BrahMos signifies lack of planning in Defence

The successful launch of a BrahMos missile from an underwater platform off the Visakhapatnam coast in the Bay of Bengal on March 20 is a feather in the cap of the Defence Research and Development Organization (DRDO). That it is the first time anywhere in the world that an underwater platform has been used to launch a missile makes the achievement all the more creditable. The underwater platform and the vertical lift-off give the missile 360-degree coverage and the ability to evade the radar. The missile hit the target — a decommissioned ship — at a distance of 290 km from the launch area. It could only be described as a textbook launch.

Defence Minister A.K. Antony has congratulated all those who made the project a success. It is certainly a moment of pride for the whole country. However, amidst all the celebrations the launch warrants, there is one aspect that should not be overlooked. The underwater platform used for the test has its own limitations. It cannot be moved as and when it is needed in a war-like situation. The ideal platform for the missile is a submarine but, unfortunately, none of the vessels in India’s possession has the capability to launch such a weapon. Nor can they be adapted to meet the requirements of a vertical lift-off.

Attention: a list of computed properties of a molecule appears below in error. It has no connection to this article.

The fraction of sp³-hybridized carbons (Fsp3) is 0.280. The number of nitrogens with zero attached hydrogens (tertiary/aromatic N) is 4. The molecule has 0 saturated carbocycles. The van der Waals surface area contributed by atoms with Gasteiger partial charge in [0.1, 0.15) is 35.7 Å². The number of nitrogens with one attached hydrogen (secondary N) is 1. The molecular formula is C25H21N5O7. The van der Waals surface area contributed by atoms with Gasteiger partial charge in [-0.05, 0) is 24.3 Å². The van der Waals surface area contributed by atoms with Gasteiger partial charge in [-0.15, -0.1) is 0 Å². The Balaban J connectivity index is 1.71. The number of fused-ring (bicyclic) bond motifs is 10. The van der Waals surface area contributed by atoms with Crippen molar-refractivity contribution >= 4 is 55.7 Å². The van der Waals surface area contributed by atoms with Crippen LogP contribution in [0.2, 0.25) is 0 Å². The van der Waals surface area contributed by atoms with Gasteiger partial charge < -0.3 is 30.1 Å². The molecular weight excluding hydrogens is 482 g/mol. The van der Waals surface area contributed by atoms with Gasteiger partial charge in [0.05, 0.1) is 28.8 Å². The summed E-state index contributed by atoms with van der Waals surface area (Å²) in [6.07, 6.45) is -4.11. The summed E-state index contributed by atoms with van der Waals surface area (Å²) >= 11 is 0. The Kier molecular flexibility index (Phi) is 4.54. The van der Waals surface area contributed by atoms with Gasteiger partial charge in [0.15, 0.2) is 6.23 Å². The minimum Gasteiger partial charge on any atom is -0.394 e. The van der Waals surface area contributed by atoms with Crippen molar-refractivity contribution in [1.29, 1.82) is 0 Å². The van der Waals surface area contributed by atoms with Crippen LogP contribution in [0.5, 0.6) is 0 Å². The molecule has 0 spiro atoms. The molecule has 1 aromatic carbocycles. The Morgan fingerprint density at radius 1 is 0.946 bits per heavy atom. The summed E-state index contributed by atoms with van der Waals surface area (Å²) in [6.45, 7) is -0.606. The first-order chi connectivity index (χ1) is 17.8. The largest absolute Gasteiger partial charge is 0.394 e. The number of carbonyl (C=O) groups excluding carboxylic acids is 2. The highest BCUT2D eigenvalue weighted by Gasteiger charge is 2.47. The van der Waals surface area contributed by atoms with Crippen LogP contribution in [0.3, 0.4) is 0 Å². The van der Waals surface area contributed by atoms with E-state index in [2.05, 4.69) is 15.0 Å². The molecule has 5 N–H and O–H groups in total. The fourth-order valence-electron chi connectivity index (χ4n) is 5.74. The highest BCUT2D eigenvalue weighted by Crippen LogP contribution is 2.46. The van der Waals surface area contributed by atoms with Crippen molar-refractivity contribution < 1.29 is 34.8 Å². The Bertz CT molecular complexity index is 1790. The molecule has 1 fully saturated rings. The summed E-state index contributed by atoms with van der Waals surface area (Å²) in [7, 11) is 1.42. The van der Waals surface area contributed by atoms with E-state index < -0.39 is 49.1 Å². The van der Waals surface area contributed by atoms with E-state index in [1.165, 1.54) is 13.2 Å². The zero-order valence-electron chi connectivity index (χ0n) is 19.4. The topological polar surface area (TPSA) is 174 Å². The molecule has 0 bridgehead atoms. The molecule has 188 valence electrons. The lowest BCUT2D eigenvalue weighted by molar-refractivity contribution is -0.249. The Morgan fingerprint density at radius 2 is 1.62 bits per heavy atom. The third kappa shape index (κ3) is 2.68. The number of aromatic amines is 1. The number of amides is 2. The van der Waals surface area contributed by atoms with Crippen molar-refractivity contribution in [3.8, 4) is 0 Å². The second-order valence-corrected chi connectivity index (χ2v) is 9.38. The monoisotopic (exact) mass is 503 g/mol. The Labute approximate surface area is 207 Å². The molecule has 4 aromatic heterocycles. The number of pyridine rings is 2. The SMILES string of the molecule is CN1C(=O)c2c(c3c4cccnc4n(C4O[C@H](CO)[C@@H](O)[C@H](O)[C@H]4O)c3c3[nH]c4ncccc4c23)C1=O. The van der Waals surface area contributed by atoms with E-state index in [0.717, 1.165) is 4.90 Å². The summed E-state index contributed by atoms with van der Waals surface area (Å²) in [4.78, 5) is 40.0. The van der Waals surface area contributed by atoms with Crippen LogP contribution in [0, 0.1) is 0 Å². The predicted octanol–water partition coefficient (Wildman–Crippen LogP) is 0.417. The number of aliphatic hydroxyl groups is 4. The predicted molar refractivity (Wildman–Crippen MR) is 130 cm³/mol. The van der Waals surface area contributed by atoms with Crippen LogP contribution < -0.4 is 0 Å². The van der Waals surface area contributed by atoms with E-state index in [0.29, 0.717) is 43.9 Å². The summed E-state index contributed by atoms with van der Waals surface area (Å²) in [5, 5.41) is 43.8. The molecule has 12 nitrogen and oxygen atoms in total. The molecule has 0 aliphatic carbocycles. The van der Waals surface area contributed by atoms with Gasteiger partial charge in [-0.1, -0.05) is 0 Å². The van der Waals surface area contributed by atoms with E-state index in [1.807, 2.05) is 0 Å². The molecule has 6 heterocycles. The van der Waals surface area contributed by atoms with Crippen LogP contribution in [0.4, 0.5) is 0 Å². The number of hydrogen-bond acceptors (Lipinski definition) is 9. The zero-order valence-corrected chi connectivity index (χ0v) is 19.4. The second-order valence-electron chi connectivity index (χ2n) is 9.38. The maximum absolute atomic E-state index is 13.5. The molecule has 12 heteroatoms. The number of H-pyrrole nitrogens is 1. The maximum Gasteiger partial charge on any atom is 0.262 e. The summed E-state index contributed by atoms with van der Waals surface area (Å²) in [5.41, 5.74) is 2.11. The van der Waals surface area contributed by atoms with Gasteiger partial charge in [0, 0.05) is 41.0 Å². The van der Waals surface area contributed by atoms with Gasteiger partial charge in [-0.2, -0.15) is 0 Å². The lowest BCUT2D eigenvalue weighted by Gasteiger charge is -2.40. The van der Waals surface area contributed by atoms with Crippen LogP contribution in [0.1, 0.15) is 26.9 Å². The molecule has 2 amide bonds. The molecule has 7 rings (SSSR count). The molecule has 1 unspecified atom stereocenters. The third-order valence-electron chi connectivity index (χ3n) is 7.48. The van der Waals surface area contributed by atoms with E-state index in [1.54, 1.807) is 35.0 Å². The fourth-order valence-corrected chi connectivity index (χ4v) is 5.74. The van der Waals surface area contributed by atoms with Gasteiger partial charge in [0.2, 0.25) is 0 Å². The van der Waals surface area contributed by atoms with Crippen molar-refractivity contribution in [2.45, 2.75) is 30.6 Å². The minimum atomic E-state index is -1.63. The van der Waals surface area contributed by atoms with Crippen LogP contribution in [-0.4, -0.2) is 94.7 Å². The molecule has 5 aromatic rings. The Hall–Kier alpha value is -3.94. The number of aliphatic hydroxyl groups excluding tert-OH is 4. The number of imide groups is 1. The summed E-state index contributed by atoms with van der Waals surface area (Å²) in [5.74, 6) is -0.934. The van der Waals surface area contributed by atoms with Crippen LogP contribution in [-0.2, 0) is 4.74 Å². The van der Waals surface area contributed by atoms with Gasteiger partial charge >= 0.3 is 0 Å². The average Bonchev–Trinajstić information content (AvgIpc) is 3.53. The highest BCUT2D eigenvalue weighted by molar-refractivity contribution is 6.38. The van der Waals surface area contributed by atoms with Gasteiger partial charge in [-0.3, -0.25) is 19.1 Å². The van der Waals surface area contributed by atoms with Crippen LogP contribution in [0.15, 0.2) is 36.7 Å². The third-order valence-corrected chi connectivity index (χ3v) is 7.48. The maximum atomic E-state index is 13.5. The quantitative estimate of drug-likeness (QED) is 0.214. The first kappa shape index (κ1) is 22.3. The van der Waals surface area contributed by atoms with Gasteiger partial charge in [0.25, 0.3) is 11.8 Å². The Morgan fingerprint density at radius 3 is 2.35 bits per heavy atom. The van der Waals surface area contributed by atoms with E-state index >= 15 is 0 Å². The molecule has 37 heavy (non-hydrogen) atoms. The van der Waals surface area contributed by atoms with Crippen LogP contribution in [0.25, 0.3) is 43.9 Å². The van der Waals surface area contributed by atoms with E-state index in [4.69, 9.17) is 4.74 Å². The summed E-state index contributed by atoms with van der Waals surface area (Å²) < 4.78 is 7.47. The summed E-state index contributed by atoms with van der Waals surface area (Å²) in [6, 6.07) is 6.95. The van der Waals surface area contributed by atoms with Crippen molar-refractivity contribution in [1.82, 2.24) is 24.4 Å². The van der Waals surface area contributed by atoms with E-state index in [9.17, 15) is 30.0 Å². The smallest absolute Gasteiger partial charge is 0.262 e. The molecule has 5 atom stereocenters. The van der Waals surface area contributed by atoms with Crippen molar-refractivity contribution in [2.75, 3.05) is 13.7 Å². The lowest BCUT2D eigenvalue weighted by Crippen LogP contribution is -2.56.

Of course, India has plans to build what is called the Project-75 India submarines, which will have the capability to launch BrahMos. At present, the new generation submarines are just a pipe dream. With even the initial global tender or the request for proposal (RPF) for the submarines yet to be floated, the earliest India can have a submarine capable of launching the missile is 2023. With fast-changing developments in technology and warfare, there is no certainty that what is developed today will not be obsolete 10 years later. If anything, this shows the utter lack of long-term strategic planning in the defence establishment, where one hand does not know what the other does.